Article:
British doctor dies in Syria jail
A British surgeon imprisoned in Syria for over a year after volunteering to work at a hospital has died in prison, just days before he was due to be handed over to a lawmaker, his family said.
Abbas Khan, a 32-year-old orthopaedic surgeon from south London, travelled to the conflict-torn northern city of Aleppo last year to help treat civilians but was captured by the Syrian regime.
He died days before firebrand British lawmaker George Galloway was due to fly to Damascus so Khan could be handed over on what Galloway said were President Bashar al-Assad's orders.
Britain's Foreign Office said it was "extremely concerned" by reports of the death of the father-of-two and was seeking confirmation from the Syrian government.
Khan's brother Afroze told the BBC that Syrian authorities had promised to release him this week, but on Monday they told the family he had died.
"My brother was going to be released at the end of the week. We were given assurance by the Syrian government," said Khan, 34.
"My brother knew that. He was ready to come back home. He was happy and looking forward to being released."
The family said it had no information on how he died.
But the British-based Syrian Observatory for Human Rights said Khan's wife had confirmed that Galloway told her the Syrian authorities were claiming her husband had committed suicide.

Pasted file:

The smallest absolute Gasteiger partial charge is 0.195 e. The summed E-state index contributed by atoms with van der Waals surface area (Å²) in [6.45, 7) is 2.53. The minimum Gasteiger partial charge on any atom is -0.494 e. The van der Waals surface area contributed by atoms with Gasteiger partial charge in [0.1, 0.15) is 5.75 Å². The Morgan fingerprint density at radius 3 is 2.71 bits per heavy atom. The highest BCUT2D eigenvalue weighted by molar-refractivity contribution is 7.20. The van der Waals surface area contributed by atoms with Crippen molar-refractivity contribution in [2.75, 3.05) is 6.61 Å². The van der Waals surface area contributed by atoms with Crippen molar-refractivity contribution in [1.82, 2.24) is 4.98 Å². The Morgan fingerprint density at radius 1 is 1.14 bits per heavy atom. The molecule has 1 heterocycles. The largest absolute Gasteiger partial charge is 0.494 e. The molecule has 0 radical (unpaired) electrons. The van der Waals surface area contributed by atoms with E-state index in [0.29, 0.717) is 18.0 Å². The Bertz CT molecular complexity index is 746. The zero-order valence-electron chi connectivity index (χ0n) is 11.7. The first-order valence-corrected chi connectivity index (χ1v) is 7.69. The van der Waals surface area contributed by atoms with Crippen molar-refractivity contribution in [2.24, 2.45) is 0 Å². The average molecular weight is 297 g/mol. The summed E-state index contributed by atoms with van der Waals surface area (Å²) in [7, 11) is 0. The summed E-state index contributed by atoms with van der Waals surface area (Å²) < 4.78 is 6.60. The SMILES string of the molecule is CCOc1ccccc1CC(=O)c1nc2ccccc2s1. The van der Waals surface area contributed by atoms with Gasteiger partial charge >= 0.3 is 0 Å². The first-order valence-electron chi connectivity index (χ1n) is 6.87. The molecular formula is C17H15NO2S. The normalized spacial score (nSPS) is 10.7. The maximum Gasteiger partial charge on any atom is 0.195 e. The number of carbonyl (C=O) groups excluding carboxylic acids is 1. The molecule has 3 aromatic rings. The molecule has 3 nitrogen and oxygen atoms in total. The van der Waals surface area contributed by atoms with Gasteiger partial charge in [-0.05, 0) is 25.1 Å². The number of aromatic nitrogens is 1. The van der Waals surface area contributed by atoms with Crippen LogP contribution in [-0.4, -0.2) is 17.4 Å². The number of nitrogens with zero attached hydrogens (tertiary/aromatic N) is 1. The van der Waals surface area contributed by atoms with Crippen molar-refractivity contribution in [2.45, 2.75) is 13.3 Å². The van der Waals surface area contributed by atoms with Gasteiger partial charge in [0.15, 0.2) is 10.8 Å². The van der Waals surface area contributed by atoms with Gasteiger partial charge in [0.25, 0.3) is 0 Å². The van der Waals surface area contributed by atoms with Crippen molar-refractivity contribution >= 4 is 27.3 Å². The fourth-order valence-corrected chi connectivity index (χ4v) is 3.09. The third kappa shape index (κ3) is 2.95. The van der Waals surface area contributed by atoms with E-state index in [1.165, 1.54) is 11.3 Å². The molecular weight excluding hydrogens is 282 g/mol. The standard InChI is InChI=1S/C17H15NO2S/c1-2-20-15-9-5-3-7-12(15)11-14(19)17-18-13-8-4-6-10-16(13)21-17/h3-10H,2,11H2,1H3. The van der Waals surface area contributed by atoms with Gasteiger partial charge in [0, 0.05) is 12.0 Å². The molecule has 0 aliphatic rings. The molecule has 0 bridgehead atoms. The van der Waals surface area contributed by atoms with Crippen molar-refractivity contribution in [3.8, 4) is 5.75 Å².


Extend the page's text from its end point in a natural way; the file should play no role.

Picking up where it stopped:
"The Observatory believes there is an overwhelming likelihood he died of torture, because there are hundreds of similar cases in which the regime says a prisoner committed suicide when in fact they were tortured to death," founder Rami Abdel Rahman told AFP.
'Deeply troubling death'
Khan's family had been unaware of his plight for eight months until his mother Fatima travelled to Damascus over the summer and managed to track him down.
Khan reportedly wrote to British Foreign Secretary William Hague earlier this year describing how he had lost around half his body weight in the squalid conditions of his detention, during which he had been forced to beat other prisoners.
Galloway -- a vocal critic of the western policy on supporting Syrian rebels, having bitterly opposed the Iraq war in 2003 -- said he had been due to fly out to Syria within days to bring the doctor home.
"Last week I received a call from the (Syrian) foreign minister telling me that the president had asked him to contact me to come to Damascus to bring Dr Khan home before Christmas," said Galloway in a statement.
"Obviously this had to be kept confidential but the family were kept fully informed. I was in the process of booking a flight for this Friday when I got the appalling news."
Galloway said he was still awaiting "clarification on how exactly he died" but added that it was "heartbreaking and devastating news".
Afroze Khan accused the British Foreign Office of failing to take action.
"We are devastated, distraught and we are angry at the Foreign Office for dragging their feet for 13 months," he told the BBC.
The Foreign Office said it had sought consular access to Khan on several occasions, but all its requests had been ignored.
"We are extremely concerned by reports that Dr Khan has died in detention in Syria and are urgently seeking confirmation from the Syrian authorities," it said in a statement.
"If these tragic reports are true responsibility for Dr Khan's death lies with them and we will be pressing for answers about what happened."
Rights group Amnesty International said this was "yet another deeply troubling death in custody in Syria" and called on the British government to "denounce" his death.
© 2013 AFP